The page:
At the same time CEI and other think tanks--including the American Enterprise Institute, Cato Institute and Heritage Foundation--were laundering disinformation for the tobacco and drug industries, a coalition of 50 U.S. companies and trade groups was doing its best to discredit climate science and stymie national and international efforts to address global warming. Formed in 1989--just a year before the U.N. Intergovernmental Panel on Climate Change (IPCC) published its "First Assessment Report"--the Global Climate Coalition included the oil industry's trade association, the American Petroleum Institute; oil giants British Petroleum, Chevron, Exxon, Mobil, Shell and Texaco; and the Big Three automakers, DaimlerChrysler, Ford and General Motors.
The fact that the Global Climate Coalition represented major carbon polluters was no secret. For example, 42 of the 43 stories the New York Times ran citing the coalition between 1989 and 2002--the year it disbanded--noted that it was an industry lobby group and many of them connected it directly to oil, coal and electric utility companies. Over the same time period, the Washington Post linked the coalition to industry in all of the 41 stories it ran and, like the Times, periodically mentioned its ties to oil and coal companies.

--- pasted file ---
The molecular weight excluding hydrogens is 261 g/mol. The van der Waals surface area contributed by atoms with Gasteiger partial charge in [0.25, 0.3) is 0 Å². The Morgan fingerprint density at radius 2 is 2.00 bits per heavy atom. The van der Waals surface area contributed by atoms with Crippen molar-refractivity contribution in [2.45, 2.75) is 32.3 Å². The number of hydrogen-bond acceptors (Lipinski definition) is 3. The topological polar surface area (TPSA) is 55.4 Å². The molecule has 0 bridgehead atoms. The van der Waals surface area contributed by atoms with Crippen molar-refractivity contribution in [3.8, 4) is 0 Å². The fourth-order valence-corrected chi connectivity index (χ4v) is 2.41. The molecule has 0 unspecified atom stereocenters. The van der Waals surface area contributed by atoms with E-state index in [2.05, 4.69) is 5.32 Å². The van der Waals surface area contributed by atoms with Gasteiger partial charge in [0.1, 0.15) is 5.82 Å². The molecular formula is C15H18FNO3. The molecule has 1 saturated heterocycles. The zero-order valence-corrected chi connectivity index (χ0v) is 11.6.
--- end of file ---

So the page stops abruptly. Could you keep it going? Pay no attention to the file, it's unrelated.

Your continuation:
By the late 1990s, however, key Global Climate Coalition members began enlisting the help of CEI and other tobacco industry-funded think tanks, which hid their involvement and made their arguments seem more credible. For example, between 1997 and 1999, British Petroleum, Daimler Chrysler, Ford, General Motors, Shell and Texaco collectively gave CEI $342,000. In 2001 and 2002, ExxonMobil donated $545,000, while two of the three main Koch family funds--the David H. Koch Charitable Foundation and Claude R. Lambe Charitable Foundation--kicked in $100,000 and $29,460 respectively. Given CEI's entire budget in 2002 was about $3 million, these grants were significant.
The ploy paid immediate dividends. Contrast how the New York Times and Washington Post identified the Global Climate Coalition with how they identified CEI, which quickly became one of the most-quoted climate change contrarian groups.